Skinheads jailed for beating tourist

Two skinheads involved in the beating and robbery of a tourist have been jailed.

Jaydon Russell Borland, 31, was jailed for six years and Jason George Gregory, 20, jailed for 4-1/2 years for their part in the kidnapping, assault and robbery of Canadian Jeremie Kawerninski in April last year.

Co-accused Benjamin Peter McPadden, 19, received 18 months' supervision and 250 hours' community service for his part in the crime in the High Court in Wellington today.

Last month, McPadden was found guilty of kidnapping Mr Kawerninski. Gregory was found guilty of kidnapping and robbery, while Borland was found guilty on both those charges, along with a further count of causing grievous bodily harm with intent to rob.

The Canadian, of native American ethnicity, had been in Wellington two days when he approached the heavily-tattooed Borland and invited him and his friends out for drinks.

While drinking, Mr Kawerninski told them stories about how he was a gangster in Canada and showing them scars he said were from bullet wounds.

He rode back to McPadden's Lower Hutt flat with the men. They stopped enroute to buy bourbon and coke.

Arriving at the flat, they smoked cannabis, Mr Kawerninski passed out, and was woken by four or five men beating him up.

A pillowcase was put over his head, his legs were bound, his belongings were taken and he was dumped in a remote location.

Mr Kawerninski spent eight days in Lower Hutt Hospital with a fractured rib, collapsed lung and serious bruising after his ordeal.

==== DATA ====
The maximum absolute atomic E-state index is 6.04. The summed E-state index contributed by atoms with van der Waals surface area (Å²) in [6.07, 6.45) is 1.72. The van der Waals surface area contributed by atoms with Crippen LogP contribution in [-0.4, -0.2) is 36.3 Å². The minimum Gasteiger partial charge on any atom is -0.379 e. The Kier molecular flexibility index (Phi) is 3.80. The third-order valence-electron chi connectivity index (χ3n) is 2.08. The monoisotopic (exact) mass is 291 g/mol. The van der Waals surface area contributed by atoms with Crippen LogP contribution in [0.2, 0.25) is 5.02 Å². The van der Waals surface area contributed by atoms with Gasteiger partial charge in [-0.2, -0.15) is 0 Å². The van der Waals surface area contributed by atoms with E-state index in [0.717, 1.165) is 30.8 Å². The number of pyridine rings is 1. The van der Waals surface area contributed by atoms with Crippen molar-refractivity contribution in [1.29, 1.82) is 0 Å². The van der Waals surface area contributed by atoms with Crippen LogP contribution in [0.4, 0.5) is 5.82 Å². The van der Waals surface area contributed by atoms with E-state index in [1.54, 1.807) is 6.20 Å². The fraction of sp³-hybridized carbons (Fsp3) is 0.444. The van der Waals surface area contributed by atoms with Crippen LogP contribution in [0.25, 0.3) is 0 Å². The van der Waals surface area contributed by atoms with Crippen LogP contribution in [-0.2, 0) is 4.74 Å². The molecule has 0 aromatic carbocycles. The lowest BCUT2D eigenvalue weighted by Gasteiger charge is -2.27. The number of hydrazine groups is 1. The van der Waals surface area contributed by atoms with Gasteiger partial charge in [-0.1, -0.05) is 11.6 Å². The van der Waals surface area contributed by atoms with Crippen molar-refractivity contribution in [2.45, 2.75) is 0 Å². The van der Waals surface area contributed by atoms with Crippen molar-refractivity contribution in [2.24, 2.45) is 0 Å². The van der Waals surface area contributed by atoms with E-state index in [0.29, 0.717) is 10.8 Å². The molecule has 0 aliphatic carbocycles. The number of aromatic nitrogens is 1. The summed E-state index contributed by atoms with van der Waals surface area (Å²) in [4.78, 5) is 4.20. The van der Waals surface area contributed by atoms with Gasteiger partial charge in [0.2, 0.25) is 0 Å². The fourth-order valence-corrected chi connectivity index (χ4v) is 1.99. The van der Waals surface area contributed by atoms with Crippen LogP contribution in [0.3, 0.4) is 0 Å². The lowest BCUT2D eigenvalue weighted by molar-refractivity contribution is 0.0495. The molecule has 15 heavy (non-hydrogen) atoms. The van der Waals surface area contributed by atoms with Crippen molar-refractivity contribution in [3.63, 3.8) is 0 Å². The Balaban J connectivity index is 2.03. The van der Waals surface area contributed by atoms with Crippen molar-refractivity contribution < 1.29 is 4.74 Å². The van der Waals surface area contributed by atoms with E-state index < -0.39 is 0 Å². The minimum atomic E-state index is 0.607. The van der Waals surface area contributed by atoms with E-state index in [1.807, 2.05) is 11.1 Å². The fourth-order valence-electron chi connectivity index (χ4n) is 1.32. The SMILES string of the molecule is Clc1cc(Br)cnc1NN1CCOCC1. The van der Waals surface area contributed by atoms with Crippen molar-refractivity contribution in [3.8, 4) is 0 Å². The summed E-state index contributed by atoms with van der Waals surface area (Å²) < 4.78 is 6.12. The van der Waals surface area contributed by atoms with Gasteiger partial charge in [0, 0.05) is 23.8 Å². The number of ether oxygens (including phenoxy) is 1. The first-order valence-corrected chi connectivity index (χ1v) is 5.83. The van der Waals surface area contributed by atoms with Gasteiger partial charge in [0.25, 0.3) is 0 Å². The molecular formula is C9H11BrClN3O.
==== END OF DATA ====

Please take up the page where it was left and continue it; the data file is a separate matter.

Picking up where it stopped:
Justice Jillian Mallon thanked Borland for a letter he wrote to her, telling him it was never too late to say he was sorry .

"Even if he was making a nuisance of himself he did not deserve what happened to him," she said.

McPadden received the lighter sentence because he drove the car and acted as a lookout only to avoid "getting a kicking" from the men who had just beaten up the comatose tourist, Justice Mallon said.

Crown prosecutor Grant Burston said Borland was "the most culpable offender".

"He is described by a probation officer as being a high risk of reoffending and of high risk to the community."

Gregory was also a high risk reoffender, Mr Burston said.

"He had just finished a two-year sentence for aggravated robbery a month earlier. Then, in April, he has taken part in this robbery."

McPadden was less culpable, and didn't invite the men or the tourist around to his flat, and was a lower risk of reoffending, the Crown said.

- NZPA

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